Here is another great article from our guest blogger ModernBingFan0377...
An overlooked aspect of Bing’s career is his short lived run at Capitol in 1956 and ‘57. 1956 marked the end of Bing’s exclusivity to Decca and would set the ball rolling for some of the best and worst years of recordings Bing had. In the first year or so, it seemed like he might’ve been going to Capitol Records. With the release of the High Society soundtrack on Capitol, it marked one of the first times he had recorded for a company other than Decca since 1934.
The High Society soundtrack brought with it many good songs, and some staples as well. The Porter-penned soundtrack featured songs written for Bing like “I Love You Samantha,” “Little One,” “Now You Has Jazz,” and most importantly “True Love.” Bing’s duet with soon to be Princess of Monaco Grace Kelly would prove to be Bing’s last million seller, which it achieved in less than a year of its release. Another song recorded for High Society was “Well, Did You Evah” which featured the first commercially available duet between Bing and Frank Sinatra. “True Love” and “Well, Did You Evah” were invariably tied together by them being on the same single throughout most of its issuing, with “True Love” on the A-Side, effectively giving Francis Albert and the Princess of Monaco million sellers as well.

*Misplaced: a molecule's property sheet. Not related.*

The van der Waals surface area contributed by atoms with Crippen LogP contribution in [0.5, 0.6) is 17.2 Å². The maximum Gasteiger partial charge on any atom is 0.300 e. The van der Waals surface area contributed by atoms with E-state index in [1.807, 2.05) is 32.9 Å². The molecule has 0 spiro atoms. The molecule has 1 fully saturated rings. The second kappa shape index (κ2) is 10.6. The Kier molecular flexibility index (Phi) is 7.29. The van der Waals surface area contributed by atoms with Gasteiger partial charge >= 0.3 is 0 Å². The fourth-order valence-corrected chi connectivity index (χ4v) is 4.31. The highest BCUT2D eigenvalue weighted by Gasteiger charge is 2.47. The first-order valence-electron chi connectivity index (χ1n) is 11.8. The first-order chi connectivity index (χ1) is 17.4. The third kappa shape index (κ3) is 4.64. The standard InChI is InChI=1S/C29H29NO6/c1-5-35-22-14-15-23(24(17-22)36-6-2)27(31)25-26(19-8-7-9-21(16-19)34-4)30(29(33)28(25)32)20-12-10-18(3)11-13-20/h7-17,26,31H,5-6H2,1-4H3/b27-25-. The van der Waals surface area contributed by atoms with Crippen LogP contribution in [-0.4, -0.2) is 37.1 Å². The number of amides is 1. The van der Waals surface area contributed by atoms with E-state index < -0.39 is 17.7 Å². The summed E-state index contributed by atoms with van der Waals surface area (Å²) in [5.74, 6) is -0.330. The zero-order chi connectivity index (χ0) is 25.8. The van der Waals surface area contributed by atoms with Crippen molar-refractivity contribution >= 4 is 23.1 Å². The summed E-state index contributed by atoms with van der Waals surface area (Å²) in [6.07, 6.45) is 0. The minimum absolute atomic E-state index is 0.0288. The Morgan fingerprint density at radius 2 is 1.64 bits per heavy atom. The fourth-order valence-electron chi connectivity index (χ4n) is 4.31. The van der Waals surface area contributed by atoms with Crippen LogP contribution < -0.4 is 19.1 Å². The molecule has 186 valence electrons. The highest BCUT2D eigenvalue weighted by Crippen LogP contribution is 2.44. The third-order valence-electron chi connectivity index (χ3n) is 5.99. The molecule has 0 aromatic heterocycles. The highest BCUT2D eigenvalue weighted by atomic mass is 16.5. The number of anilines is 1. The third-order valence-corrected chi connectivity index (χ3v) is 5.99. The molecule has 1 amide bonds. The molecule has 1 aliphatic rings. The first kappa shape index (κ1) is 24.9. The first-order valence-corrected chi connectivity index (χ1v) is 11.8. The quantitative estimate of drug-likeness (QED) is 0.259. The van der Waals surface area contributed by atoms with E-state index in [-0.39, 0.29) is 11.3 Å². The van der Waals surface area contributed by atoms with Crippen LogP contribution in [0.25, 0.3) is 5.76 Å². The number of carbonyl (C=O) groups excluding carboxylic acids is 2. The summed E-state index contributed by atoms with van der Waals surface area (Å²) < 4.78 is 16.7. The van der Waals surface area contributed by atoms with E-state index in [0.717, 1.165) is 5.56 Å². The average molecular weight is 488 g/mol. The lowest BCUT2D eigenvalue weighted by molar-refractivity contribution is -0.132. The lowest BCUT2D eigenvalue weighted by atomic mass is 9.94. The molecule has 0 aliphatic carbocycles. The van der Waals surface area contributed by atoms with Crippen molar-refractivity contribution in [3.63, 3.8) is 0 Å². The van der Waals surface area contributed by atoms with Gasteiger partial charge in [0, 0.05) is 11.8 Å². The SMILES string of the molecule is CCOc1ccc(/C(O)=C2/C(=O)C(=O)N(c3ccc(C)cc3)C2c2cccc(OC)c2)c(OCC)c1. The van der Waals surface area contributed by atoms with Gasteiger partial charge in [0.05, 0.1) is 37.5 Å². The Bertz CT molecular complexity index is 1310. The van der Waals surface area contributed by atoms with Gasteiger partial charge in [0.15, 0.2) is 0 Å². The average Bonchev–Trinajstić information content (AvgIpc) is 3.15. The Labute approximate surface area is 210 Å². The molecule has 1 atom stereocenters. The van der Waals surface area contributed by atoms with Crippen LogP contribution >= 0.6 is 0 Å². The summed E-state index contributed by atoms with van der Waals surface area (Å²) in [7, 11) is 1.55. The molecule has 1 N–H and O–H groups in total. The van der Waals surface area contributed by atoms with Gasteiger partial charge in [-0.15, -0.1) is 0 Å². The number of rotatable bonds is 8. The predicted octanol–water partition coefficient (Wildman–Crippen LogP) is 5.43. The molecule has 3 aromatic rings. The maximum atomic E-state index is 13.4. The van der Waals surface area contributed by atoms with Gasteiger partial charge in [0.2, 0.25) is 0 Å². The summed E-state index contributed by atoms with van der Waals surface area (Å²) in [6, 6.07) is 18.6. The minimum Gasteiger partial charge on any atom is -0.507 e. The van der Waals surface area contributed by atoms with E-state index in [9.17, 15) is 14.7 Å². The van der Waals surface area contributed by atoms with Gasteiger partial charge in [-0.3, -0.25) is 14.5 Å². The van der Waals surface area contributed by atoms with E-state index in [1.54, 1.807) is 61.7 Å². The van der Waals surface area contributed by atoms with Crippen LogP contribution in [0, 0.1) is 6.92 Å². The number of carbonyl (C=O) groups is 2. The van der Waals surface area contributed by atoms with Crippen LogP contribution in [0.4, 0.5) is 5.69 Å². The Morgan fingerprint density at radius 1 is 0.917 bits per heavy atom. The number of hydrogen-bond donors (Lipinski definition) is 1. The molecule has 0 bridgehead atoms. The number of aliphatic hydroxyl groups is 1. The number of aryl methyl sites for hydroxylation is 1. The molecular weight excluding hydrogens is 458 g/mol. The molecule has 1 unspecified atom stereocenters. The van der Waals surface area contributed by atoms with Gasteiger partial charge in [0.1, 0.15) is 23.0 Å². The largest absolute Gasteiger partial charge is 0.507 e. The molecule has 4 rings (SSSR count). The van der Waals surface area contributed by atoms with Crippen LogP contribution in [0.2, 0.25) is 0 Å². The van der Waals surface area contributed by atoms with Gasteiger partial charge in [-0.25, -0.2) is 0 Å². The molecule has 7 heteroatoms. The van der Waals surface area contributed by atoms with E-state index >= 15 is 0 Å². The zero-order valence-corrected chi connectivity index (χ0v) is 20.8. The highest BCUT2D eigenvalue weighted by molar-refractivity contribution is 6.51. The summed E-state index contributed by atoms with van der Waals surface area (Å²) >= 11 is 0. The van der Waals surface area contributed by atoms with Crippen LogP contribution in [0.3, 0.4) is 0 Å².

This would be the last time Bing would visit Capitol, and possibly even the last time Bing visited the Capitol Records studios for recording, until 1963 for the Great Country Hits album. Bing would go on to sell the stock of the Project Records label, and eventually some masters, to Capitol. His legacy at Capitol is not very big, but it does exist, and it started in the ‘50s, and we should remember that.